November 27, 2015 - Centre Pompidou-Metz - 2016 exhibitions
November 27, 2015

Centre Pompidou-Metz

Robert Kinmont, 8 Natural Handstands (detail), 1969/2005. Photograph. Image courtesy of Alexander and Bonin, New York. Photo: Joerg Lohse.
2016 exhibitions

Centre Pompidou-Metz
1 Parvis des Droits de l'Homme
57020 Metz
France
Hours: Wednesday–Monday 10am–6pm

www.centrepompidou-metz.fr
Twitter / Facebook / Instagram

2016 exhibitions

Centre Pompidou-Metz
1 Parvis des Droits de l'Homme
57020 Metz
France
Hours: Wednesday–Monday 10am–6pm

www.centrepompidou-metz.fr
Twitter / Facebook / Instagram

Sublime
The tremors of the world
February 11–September 5, 2016

The exhibition explores our mixed feelings of attraction and repulsion when we face the furies of Nature and the ambivalent fascination that the elements exert on us. Bringing together 100 international artists, it questions the renewal of interest in the notion of the “sublime” in a contemporary context and presents the continuous use of its iconography.

The exhibition also shows how this relentlessness has profoundly changed our relationship with nature. Whilst the romantic period seems to privilege an introspective movement, investigating the human soul, the contemporary period is characterised more by a particular kind of political awareness, a watchful focus on the climate and an urgent need for testimony.

Curator: Hélène Guenin, Centre Pompidou-Metz
 

Kawamata—Under the water
February 11–August 15, 2016

Made of used wood and furniture, the installation Under the water by Tadashi Kawamata is a recollection of the tsunami that strongly hit Japan in March 2011. The artist has conceived of his structure as a motionless and deadly wave, in a reference to all those bits of broken wood carried along by the receding tsunami, which saturated the ocean surface. The calm conveyed by the work, the attention paid to the rhythm of this swaying weft, create paradoxically a moment of meditation.
 

Musicircus
April 20, 2016–August 2017

Following the long-term exhibition Beacons highlighting masterpieces from the Centre Pompidou collection, Musicircus invites to reinterpret the history of modern and contemporary art through the prism of music.

The journey shows the importance of rhythm in the birth of abstraction, as well as the links between musicality and movement—of image, light, sculpture and bodies—in the experimentations of Marcel Duchamp, Alexander Calder and Yves Klein. With Claes Oldenburg and Sol LeWitt, the exhibition evokes the relation between serialism and minimalism.

Hosting concerts and performances, the Great Nave becomes a musicbox, reminding of the collective work Musicircus created by John Cage in 1967.

Curators: Emma Lavigne and Anne Horvath, Centre Pompidou-Metz
 

Between two horizons
French and german faces of modern art through the Saarlandmuseum collection
June 29, 2016–January 2017

In a genuine European spirit, the exhibition generates dialogue between the French and German artistic scenes since Impressionism. From Auguste Renoir to Max Liebermann, from André Derain to Ernst Ludwig Kirchner, including Max Ernst, Wassily Kandinsky and Hans Hartung, the exhibition tells a moment of art and a moment of history in the artists’ look.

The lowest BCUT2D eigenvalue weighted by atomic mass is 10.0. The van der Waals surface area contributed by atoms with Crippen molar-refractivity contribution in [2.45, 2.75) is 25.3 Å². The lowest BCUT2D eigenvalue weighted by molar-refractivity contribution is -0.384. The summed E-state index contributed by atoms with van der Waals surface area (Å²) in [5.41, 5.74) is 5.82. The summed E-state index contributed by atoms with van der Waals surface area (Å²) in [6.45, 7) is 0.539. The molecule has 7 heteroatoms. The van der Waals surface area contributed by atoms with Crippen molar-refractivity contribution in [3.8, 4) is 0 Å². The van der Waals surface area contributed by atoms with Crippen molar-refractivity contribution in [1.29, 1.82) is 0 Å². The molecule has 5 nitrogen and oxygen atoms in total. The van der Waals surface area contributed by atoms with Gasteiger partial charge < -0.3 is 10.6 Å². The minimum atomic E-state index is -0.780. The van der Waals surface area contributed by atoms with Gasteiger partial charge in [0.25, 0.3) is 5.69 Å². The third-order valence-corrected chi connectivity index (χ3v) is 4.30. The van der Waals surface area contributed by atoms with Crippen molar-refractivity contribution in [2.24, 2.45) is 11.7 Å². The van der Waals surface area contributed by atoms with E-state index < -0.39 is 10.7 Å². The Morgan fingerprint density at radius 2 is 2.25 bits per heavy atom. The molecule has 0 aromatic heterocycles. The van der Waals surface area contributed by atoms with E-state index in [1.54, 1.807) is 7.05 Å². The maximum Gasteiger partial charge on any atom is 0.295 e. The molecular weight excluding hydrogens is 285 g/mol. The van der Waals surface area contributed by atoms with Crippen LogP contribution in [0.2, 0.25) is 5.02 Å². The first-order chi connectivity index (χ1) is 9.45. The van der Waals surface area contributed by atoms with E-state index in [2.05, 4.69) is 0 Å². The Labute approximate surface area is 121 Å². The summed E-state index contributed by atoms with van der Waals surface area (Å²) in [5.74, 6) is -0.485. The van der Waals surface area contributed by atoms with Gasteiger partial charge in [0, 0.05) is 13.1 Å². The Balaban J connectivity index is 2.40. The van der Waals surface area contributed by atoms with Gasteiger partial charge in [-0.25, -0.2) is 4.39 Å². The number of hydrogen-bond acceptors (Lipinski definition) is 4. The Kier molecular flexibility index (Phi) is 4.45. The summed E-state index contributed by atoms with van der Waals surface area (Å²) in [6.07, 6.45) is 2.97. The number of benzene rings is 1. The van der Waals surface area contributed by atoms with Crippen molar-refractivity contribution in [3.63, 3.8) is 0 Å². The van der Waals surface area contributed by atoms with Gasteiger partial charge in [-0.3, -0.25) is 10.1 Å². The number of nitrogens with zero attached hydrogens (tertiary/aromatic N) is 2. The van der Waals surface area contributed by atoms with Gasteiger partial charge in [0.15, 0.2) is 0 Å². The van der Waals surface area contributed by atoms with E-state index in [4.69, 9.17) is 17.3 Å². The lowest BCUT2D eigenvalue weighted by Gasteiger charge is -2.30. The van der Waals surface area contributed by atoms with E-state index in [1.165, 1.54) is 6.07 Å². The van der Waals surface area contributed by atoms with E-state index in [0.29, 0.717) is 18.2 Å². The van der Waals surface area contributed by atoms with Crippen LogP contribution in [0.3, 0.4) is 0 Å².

Further to this approach, the exhibition highlights the history of a museum and of its collections. Since 1952, great works by French Impressionists and Expressionists of Die Brücke (The Bridge) and Der Blaue Reiter (The Blue Rider) have entered the collection; it was enlarged in the 1980s with German Impressionist canvases, thanks to the Kohl-Weigand collection.

Curators: Kathrin Elvers-Svamberk and Dr Roland Mönig, Saarlandmuseum; Alexandra Müller, Centre Pompidou-Metz
 

An Imagined Museum
Three European collections: Centre Pompidou, Tate, MMK

October 21, 2016–March 27, 2017

Alluding to the banishment of art and culture throughout history explored in dystopian sci-fi literature (such as Ray Bradbury’s 1953 novel Fahrenheit 451), the exhibition presents a future scenario in which all of the works of art on display are about to disappear. To preserve them, artworks are required to be memorised, offering to audiences the possibility to embody and personify their relation to art. The exhibition invites visitors to become familiar with works by artists including Marcel Duchamp, Claes Oldenburg, Andy Warhol and Louise Bourgeois.

Curators: Francesco Manacorda, Darren Pih and Lauren Barnes, Tate Liverpool; Peter Gorschlüter, MMK Museum für Moderne Kunst Frankfurt am Main; Hélène Guenin and Alexandra Müller, Centre Pompidou-Metz


Still on view

Cosa mentale
Until March 28, 2016

Kimsooja – To Breathe
Until January 4, 2016

Beacons
Until February 15, 2016


Opening hours
April 1–October 31: Monday, Wednesday–Thursday 10am-6pm, Friday–Sunday 10am–7pm
November 1–March 31: Wednesday–Monday 10am–6pm
 

Only 85 minutes via high-speed train from Paris.

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